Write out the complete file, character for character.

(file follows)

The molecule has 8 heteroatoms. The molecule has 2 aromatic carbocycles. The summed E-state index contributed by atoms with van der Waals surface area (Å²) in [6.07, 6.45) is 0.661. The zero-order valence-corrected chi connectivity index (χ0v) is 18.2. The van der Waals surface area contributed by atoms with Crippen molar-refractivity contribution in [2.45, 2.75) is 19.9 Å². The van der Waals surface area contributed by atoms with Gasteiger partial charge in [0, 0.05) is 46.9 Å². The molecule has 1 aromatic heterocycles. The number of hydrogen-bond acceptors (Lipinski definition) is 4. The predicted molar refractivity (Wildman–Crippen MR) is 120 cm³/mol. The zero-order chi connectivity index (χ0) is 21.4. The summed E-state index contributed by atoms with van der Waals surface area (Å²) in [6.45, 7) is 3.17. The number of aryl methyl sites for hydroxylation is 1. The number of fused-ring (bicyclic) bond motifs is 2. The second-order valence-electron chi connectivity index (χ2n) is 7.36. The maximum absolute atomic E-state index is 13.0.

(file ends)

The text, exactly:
The molecule has 8 heteroatoms. The molecule has 2 aromatic carbocycles. The summed E-state index contributed by atoms with van der Waals surface area (Å²) in [6.07, 6.45) is 0.661. The zero-order valence-corrected chi connectivity index (χ0v) is 18.2. The van der Waals surface area contributed by atoms with Crippen molar-refractivity contribution in [2.45, 2.75) is 19.9 Å². The van der Waals surface area contributed by atoms with Gasteiger partial charge in [0, 0.05) is 46.9 Å². The molecule has 1 aromatic heterocycles. The number of hydrogen-bond acceptors (Lipinski definition) is 4. The predicted molar refractivity (Wildman–Crippen MR) is 120 cm³/mol. The zero-order chi connectivity index (χ0) is 21.4. The summed E-state index contributed by atoms with van der Waals surface area (Å²) in [6.45, 7) is 3.17. The number of aryl methyl sites for hydroxylation is 1. The number of fused-ring (bicyclic) bond motifs is 2. The second-order valence-electron chi connectivity index (χ2n) is 7.36. The maximum absolute atomic E-state index is 13.0.